As physicians, we often write prescriptions for our patients. Where, when, and how patients fill their prescriptions are usually outside of our realm of expertise. But should we be more involved?
On occasion, the cost of a medication and possible alternatives will be the subject of my conversation with a patient. I was surprised, however, when one of my patients complained about the price of an antidepressant that I had prescribed. My surprise was because the medicine has been available as a generic for almost a decade. Surely it wasn’t going to be expensive?
A quick check confirmed that it could be obtained without insurance for $4 a month from a large supermarket pharmacy. But my patient was paying five times as much, and because of two different doses, they were going to have to pay almost 10 times as much from their local pharmacy. Ever curious, I started by own investigation of the price of this prescription across several local pharmacies.
I stumbled across a 10-fold difference in the price of the prescription!
How could this make sense? Did my patient know this? I certainly had no idea about the vastly different prices at different locations. Since my little discovery, I have read reports of the highly variable pricing of medications between different pharmacies. These reports are often about highly specialized, newer medications and not a generic medicine that is one of the most commonly prescribed in medical practice.
I have now approached several of my patients and colleagues with this information, often being met by astonishment. Some people assume that their prescription at pharmacy A is going to be about the same as at pharmacy B, especially if they are in the same neighborhood. It seems that one should assume nothing and call around. This seems to pay off for many patients, with the savings multiplying for patients who take many medications. Having this information may be particularly useful for certain groups of patients, such as people with psychiatric prescriptions, who may be hesitant to shop around for their medications unless they are aware they may save money.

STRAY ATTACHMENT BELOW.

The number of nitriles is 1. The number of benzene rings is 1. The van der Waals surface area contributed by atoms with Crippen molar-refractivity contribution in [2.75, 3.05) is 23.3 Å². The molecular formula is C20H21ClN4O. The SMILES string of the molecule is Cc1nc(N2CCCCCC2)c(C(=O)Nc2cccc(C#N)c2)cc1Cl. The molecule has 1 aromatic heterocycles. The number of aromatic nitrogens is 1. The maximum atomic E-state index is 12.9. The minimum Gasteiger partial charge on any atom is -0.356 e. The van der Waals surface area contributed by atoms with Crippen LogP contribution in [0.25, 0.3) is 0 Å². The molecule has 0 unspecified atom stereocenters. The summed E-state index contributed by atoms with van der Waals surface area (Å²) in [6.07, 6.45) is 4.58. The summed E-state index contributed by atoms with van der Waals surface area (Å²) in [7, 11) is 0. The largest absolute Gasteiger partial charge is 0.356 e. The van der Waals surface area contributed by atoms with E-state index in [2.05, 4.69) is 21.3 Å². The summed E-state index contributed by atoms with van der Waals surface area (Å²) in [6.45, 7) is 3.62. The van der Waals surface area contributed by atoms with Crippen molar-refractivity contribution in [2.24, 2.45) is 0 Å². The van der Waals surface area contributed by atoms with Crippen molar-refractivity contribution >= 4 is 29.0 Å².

So here I am, having written thousands of prescriptions, but a relative novice in negotiating what my patients do with them afterwards. It appears that among physicians, I am by no means alone. The medications we prescribe are of little use if they are never filled or if patients are rationing them due to cost.
So what can patients do to obtain their prescriptions affordably?
- Call several different pharmacies and ask for their lowest price on a prescription.
- Consider a mail order pharmacy, or find out if a 90-day medication supply is less expensive.
- Ask the pharmacist for the full retail price of a medication. If you have health care insurance, then the retail price may actually be cheaper than your co-pay.
- Check if you can take a generic version of the medication you are prescribed; it might be less expensive than the brand name version.
- Ask the pharmacy if they have any special discounts; they may have special prices for students or older patients.
Arshya Vahabzadeh child and adolescent psychiatry resident. This article originally appeared in The American Resident Project.